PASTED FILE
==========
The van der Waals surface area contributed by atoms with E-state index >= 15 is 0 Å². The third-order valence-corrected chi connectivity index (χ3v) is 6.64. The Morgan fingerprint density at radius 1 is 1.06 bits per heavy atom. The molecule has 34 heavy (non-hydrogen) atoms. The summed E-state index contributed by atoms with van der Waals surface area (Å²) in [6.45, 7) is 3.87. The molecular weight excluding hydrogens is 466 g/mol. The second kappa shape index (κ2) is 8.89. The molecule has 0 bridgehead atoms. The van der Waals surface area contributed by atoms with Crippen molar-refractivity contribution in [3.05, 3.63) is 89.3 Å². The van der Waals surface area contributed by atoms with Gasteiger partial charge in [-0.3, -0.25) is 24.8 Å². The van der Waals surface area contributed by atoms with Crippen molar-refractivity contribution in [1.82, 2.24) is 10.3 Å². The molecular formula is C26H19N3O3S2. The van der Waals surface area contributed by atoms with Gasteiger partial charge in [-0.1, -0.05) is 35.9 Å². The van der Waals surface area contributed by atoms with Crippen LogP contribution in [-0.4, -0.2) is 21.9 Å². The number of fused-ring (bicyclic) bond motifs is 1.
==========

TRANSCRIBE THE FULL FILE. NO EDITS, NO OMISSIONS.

The van der Waals surface area contributed by atoms with E-state index >= 15 is 0 Å². The third-order valence-corrected chi connectivity index (χ3v) is 6.64. The Morgan fingerprint density at radius 1 is 1.06 bits per heavy atom. The molecule has 34 heavy (non-hydrogen) atoms. The summed E-state index contributed by atoms with van der Waals surface area (Å²) in [6.45, 7) is 3.87. The molecular weight excluding hydrogens is 466 g/mol. The second kappa shape index (κ2) is 8.89. The molecule has 0 bridgehead atoms. The van der Waals surface area contributed by atoms with Crippen molar-refractivity contribution in [3.05, 3.63) is 89.3 Å². The van der Waals surface area contributed by atoms with Gasteiger partial charge in [-0.3, -0.25) is 24.8 Å². The van der Waals surface area contributed by atoms with Crippen molar-refractivity contribution in [1.82, 2.24) is 10.3 Å². The molecular formula is C26H19N3O3S2. The van der Waals surface area contributed by atoms with Gasteiger partial charge in [-0.1, -0.05) is 35.9 Å². The van der Waals surface area contributed by atoms with Crippen LogP contribution in [-0.4, -0.2) is 21.9 Å². The number of fused-ring (bicyclic) bond motifs is 1.